The lesson of the fig tree Jesus teaches us that the signs of His coming will be daunting and hard to understand:  “…[T]he sun will be darkened, and the moon will not give its light, and the stars will be falling from the sky, and the powers in the heavens will be shaken” (24). We must not perceive such signs as our savior abandoning us, but rather, that He is close to arriving. What a wonderful turn in logic! What an incredibly hopeful message! Jesus is nearest to us precisely in our moments of deepest despair. This knowledge piques our interest in all the despair and suffering we encounter in the world. We should not turn away or eyes in fear. Instead, we should watch for Jesus at these moments since He is indeed very close. It is in these moments when we can be of most help in loving our neighbors in need, and even our enemies, if only we stay alert to Jesus’s nearness. And ultimately when He comes a final time, “of that day or hour, no one knows, neither the angels in heaven, nor the Son, but only the Father” (32), we will know Him and He us so that we will be gathered in for eternity. Therefore, I pray that our anticipation of our savior be heightened for the coming Advent season, for we will know Jesus is near if only we stay alert to the signs.

Gospel for Sunday, November 8th, 2015

Gospel for November 8th: “Denunciation of the Scribes” and “The Poor Widow’s Contribution”

In the course of his teaching he said, “Beware of the scribes, who like to go around in long robes and accept greetings in the marketplaces, seats of honor in synagogues, and places of honor at banquets. They devour houses of widows and, as a pretext, recite lengthy prayers. They will receive a very severe condemnation.

He sat down opposite the treasury and observed how the crowd put money into the treasury. Many rich people put in large sums. A poor widow also came and put in two small coins worth a few cents. Calling his disciples to himself, he said to them, “Amen, I say to you, this poor widow put in more than all the other contributors to the treasury. For they have all contributed from their surplus wealth, but she, from her poverty, has contributed all she had, her whole livelihood.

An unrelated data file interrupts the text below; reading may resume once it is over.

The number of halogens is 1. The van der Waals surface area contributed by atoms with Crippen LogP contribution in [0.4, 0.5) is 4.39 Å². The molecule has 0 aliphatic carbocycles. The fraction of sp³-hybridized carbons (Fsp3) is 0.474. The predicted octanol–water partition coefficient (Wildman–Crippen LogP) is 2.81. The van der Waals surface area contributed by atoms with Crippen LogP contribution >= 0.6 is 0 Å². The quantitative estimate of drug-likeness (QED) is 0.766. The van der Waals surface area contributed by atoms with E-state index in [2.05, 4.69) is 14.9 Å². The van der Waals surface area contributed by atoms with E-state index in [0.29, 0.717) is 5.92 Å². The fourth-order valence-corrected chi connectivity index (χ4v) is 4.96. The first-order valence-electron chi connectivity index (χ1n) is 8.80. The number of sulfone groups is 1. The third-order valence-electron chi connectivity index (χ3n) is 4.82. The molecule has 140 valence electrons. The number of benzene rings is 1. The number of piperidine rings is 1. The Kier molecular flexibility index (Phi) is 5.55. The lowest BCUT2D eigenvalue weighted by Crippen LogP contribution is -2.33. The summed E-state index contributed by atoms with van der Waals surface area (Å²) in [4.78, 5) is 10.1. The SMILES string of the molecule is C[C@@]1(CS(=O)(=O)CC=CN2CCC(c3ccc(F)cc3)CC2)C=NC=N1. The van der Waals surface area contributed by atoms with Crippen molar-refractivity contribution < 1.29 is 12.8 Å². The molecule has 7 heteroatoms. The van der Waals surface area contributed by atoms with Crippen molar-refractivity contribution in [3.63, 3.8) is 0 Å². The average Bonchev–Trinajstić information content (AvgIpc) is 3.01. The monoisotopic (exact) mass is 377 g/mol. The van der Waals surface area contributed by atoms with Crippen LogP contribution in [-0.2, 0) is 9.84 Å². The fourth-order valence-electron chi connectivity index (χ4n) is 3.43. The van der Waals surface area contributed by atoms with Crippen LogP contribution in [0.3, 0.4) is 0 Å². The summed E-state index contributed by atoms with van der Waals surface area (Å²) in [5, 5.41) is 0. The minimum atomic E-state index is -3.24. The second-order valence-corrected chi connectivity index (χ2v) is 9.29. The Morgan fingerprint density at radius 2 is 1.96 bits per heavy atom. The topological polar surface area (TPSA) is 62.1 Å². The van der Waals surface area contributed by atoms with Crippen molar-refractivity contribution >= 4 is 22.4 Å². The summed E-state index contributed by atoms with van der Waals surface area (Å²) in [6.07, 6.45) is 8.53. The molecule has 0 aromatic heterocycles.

By juxtaposing the “Denunciation of the Scribes” and “The Poor Widow’s Contribution,” today’s gospel provides on opportunity to consider appearances. On first reading, with other gospel passages in which Jesus denounces the scribes, the Pharisees, and the rich, I find Jesus’s lesson obvious: One seeking God should not model his or her behavior after the selfish ostentation of the scribes and the rich, but rather the genuine self-sacrifice of the poor widow. However, on further examination of conscience, I realize that when I find myself among the knowledgeable and rich in my own life, I quickly forget what this lesson demands of me.

I have always been easily impressed by both knowledge and wealth, which are often the indicators of success in our modern culture. When in the presence of a really successful person, I find myself wanting to know what they know or have the things they have so that I may be accepted by this person. I am not even sure that I am seeking the same level of public adoration that these people may have, in other words I don’t want to necessarily trade places with them. However, I cannot deny my need to be included as a friend or peer with this person I admire. In those moments, my mind is not on Jesus or really even on the genuine needs of my successful acquaintance; instead, I am thinking only of me and holding on to some misguided sense of importance or power that I have attached to this person. I have been seduced by an outward appearance that the world adores.

In contrast, I rarely seek the company of someone like the poor widow, nor do I move to help those in her poverty out of anything more than my own surplus. And yet she is who Jesus holds up as a model. Instead of seeing the appearance of powerlessness and despair, Jesus points to her genuine unselfishness. He is calling us to serve others and deny ourselves as the widow does.

So how does one see beyond appearances to find Jesus in unselfishness? Certainly, I think time with Him in prayer, in the scriptures, in the Eucharist, in the sacraments, and in habitual acts of service all help us to avoid the dangerous distraction of worldly appearances. But I think this gospel reminds of another sobering point. Regardless of how others may see us, Jesus sees through those appearances and knows us for our true motivations. He knows the scribes and Pharisees as hypocrites, and He knows the widow as one of His children despite her appearance of vulnerability. This understanding deflates our pride and returns us to a proper position of humility. We cannot fool Him; it is futile to try. So, we must resign ourselves to God’s will so that we may know Him who can give us eternal life.